In the week following the referendum vote to leave the European Union sterling sank by an average of -9% against the other dozen most actively-traded currencies. Investors marked it down because of a genuine fear that departure from the EU would harm Britain’s economy. Although there has indeed been statistical evidence since then to give weight to that worry, the sky has not fallen in and for all practical purposes Britain is no closer to Brexit today than it was at the end of June. Following their initial panic reaction investors have been much less gung-ho about selling the pound, not least because the prime minister has said the exit procedure will not even begin until next year. In the last week the pound’s downward progress has been more of a drift than a plummet. A one-cent loss to the euro has been balanced by a three-quarter-cent gain against the US dollar.
The good news
Britain’s economy expanded by 0.6% in the second quarter of 2016. It grew by twice as much as the euro zone and the United States.
The bad news
The second quarter ended on 30 June, six days after the referendum result became known. Data compiled since then paint a rather less rosy picture of the UK economy. Most recently the purchasing managers’ index (PMI) reading indicated a slowdown in manufacturing activity, with falling production and orders raising the spectre of job losses.
Although the Bank of England’s Monetary Policy Committee held back from cutting interest rates in July analysts are in general agreement that it will do the deed when it meets this Thursday. Even though the difference between a Bank Rate of 0.5% and one of 0.25% would be invisible to most people, the sense is that the MPC will want to be seen to be “doing something” to avert recession. It would be reasonable to expect such a rate cut to exert further downward pressure on sterling but its effect should be mitigated by the widespread expectation that it will happen.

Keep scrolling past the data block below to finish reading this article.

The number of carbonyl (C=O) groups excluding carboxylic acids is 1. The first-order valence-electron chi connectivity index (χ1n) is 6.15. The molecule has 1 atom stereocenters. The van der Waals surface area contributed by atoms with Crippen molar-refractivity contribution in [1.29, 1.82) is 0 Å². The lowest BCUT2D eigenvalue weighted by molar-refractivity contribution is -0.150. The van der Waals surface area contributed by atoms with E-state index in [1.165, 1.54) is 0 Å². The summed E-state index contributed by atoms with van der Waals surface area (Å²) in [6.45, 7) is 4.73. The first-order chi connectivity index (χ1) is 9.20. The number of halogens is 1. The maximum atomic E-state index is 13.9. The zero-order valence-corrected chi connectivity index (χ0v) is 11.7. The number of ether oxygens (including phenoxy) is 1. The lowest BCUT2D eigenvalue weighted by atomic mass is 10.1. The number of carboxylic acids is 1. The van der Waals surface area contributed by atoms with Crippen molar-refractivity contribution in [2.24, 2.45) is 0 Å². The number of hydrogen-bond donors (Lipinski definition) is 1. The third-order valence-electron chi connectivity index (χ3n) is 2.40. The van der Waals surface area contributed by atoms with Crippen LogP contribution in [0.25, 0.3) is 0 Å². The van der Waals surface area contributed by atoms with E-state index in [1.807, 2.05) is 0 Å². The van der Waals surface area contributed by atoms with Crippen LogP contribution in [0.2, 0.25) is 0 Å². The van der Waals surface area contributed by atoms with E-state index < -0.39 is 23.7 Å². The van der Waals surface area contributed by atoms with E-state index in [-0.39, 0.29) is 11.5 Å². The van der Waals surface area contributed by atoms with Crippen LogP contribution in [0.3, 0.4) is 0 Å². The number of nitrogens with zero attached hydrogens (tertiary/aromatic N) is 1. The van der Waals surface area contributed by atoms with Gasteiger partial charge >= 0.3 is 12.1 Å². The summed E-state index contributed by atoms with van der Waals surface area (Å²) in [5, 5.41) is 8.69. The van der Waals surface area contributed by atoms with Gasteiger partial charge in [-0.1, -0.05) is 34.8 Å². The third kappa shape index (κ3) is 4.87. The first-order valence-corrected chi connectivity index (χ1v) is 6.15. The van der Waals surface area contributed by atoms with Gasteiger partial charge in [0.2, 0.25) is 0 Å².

Federal Funds Rate
Of course, rate expectations have a habit of being unmet, not least in the United States. When the Federal Reserve raised its benchmark Funds rate last December it was assumed that further increases would be forthcoming. But investors are still waiting, and they will probably have longer to wait if last week’s US economic data are anything to go by. As already noted, the US economy expanded by just 0.3% in the second quarter, growing by no more than the allegedly struggling euro zone. Investors saw the figure as killing any chance of a rate increase in September and hopes are not high for the other two opportunities this year in November and December.
As expectations of higher US rates evaporated the dollar fell to the back of the field. Jointly with the Australian dollar (which was also hurt by a central bank rate cut) it was the week’s feeblest major currency.
Euro plods on
There can be little doubt that the European Central Bank would like to see its currency weaken. It has done just about everything it can possibly do – with negative deposit rates and asset purchases using newly minted money – to lift inflation to its 2% target and a weak euro would help that effort. But the euro refuses to lie down and it strengthened by a cent and three quarters against the dollar over the last week.
The two events to watch on this week’s calendar are Thursday’s announcement by the Bank of England and Friday’s US employment report, which should shed more light on the outlook for dollar interest rates. Both will have an impact on their respective currencies, whatever they deliver.
Sarah, Senior Account Manager at Moneycorp
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